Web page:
getstheexecutivetoworkwellpreparedtomakecritical

decisions.Supposethatthesamestepsareperformedina

slightlydifferentorder:(1)Getoutofbed;(2)takeoff

pajamas;(3)getdressed;(4)takeashower;(5)eatbreakfast;

(6)carpooltowork.Inthiscase,ourexecutiveshowsupfor

worksoakingwet.

Specifyingtheorderinwhichstatements(actions)executeina

programiscalledprogramcontrol.Thischapterinvestigates

programcontrolusingJava'scontrolstatements.







[Page125(continued)]



4.3.Pseudocode

Pseudocodeisaninformallanguagethathelpsprogrammers

developalgorithmswithouthavingtoworryaboutthestrict

detailsofJavalanguagesyntax.Thepseudocodewepresentis

particularlyusefulfordevelopingalgorithmsthatwillbe

convertedtostructuredportionsofJavaprograms.Pseudocode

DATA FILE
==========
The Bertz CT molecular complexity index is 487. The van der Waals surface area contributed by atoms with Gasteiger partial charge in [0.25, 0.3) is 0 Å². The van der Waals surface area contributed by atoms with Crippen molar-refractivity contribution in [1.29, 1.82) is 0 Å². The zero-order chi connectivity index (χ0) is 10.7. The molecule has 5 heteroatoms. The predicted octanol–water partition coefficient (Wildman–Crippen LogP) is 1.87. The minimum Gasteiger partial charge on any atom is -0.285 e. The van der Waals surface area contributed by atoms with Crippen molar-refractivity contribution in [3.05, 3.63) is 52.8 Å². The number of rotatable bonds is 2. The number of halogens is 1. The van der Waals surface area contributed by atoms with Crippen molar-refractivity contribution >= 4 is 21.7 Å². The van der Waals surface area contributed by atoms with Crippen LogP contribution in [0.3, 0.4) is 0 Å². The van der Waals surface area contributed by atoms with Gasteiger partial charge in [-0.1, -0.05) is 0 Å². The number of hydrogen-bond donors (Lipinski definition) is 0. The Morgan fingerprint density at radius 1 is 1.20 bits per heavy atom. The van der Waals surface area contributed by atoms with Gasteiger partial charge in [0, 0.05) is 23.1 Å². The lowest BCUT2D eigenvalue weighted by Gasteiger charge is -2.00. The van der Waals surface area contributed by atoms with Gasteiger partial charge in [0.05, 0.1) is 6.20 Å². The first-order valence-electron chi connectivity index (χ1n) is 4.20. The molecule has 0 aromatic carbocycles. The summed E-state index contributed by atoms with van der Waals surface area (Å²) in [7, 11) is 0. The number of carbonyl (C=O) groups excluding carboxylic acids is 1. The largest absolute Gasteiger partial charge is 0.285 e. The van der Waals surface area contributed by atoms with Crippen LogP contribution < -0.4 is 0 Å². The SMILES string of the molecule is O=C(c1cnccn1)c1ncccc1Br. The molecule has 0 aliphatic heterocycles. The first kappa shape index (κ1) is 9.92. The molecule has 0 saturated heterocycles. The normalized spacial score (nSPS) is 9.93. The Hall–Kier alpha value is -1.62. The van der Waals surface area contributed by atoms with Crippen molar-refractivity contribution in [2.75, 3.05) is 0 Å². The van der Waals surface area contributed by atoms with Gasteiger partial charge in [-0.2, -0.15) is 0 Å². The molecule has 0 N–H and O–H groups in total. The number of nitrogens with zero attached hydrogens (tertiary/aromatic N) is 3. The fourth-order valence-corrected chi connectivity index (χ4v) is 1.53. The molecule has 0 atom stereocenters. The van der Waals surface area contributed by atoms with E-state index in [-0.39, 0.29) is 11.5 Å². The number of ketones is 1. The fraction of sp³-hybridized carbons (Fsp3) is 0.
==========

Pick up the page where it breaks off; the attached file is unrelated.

issimilartoeverydayEnglishitisconvenientanduserfriendly,

butitisnotanactualcomputerprogramminglanguage.

Pseudocodedoesnotexecuteoncomputers.Rather,ithelpsthe

programmer"thinkout"aprogrambeforeattemptingtowriteit

inaprogramminglanguage,suchasJava.Thischapterprovides

severalexamplesofhowtousepseudocodetodevelopJava

programs.

Thestyleofpseudocodewepresentconsistspurelyof

characters,soprogrammerscantypepseudocodeconveniently,

usinganytext-editorprogram.Acarefullypreparedpseudocode

programcaneasilybeconvertedtoacorrespondingJava

program.Inmanycases,thissimplyrequiresreplacing

pseudocodestatementswithJavaequivalents.

Pseudocodenormallydescribesonlystatementsrepresenting

theactionsthatoccurafteraprogrammerconvertsaprogram

frompseudocodetoJavaandtheprogramisrunonacomputer.

Suchactionsmightincludeinput,outputoracalculation.We

typicallydonotincludevariabledeclarationsinourpseudocode.

However,someprogrammerschoosetolistvariablesand